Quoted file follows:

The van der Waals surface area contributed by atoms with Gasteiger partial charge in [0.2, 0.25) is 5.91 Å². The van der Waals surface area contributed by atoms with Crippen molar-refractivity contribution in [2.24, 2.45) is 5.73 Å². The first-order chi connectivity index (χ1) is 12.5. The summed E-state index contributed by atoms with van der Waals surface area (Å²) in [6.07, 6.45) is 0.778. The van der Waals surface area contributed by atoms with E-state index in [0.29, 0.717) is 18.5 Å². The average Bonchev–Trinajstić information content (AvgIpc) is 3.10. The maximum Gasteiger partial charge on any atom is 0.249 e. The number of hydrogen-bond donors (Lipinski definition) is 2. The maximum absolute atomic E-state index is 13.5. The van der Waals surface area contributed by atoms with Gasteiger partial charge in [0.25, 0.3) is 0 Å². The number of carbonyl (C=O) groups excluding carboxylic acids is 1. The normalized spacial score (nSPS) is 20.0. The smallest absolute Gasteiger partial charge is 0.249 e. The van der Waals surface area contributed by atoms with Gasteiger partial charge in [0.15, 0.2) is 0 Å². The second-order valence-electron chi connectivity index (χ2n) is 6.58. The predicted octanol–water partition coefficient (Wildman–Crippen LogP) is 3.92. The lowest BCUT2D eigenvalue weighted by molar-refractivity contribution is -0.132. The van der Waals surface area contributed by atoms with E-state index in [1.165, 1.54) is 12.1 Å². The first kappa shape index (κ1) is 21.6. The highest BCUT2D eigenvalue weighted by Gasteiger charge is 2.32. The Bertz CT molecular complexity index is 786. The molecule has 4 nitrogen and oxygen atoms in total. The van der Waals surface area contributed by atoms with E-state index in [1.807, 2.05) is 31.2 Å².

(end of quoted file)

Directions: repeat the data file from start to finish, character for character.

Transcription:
The van der Waals surface area contributed by atoms with Gasteiger partial charge in [0.2, 0.25) is 5.91 Å². The van der Waals surface area contributed by atoms with Crippen molar-refractivity contribution in [2.24, 2.45) is 5.73 Å². The first-order chi connectivity index (χ1) is 12.5. The summed E-state index contributed by atoms with van der Waals surface area (Å²) in [6.07, 6.45) is 0.778. The van der Waals surface area contributed by atoms with E-state index in [0.29, 0.717) is 18.5 Å². The average Bonchev–Trinajstić information content (AvgIpc) is 3.10. The maximum Gasteiger partial charge on any atom is 0.249 e. The number of hydrogen-bond donors (Lipinski definition) is 2. The maximum absolute atomic E-state index is 13.5. The van der Waals surface area contributed by atoms with Gasteiger partial charge in [0.25, 0.3) is 0 Å². The number of carbonyl (C=O) groups excluding carboxylic acids is 1. The normalized spacial score (nSPS) is 20.0. The smallest absolute Gasteiger partial charge is 0.249 e. The van der Waals surface area contributed by atoms with Gasteiger partial charge in [0.15, 0.2) is 0 Å². The second-order valence-electron chi connectivity index (χ2n) is 6.58. The predicted octanol–water partition coefficient (Wildman–Crippen LogP) is 3.92. The lowest BCUT2D eigenvalue weighted by molar-refractivity contribution is -0.132. The van der Waals surface area contributed by atoms with E-state index in [1.165, 1.54) is 12.1 Å². The first kappa shape index (κ1) is 21.6. The highest BCUT2D eigenvalue weighted by Gasteiger charge is 2.32. The Bertz CT molecular complexity index is 786. The molecule has 4 nitrogen and oxygen atoms in total. The van der Waals surface area contributed by atoms with E-state index in [1.807, 2.05) is 31.2 Å².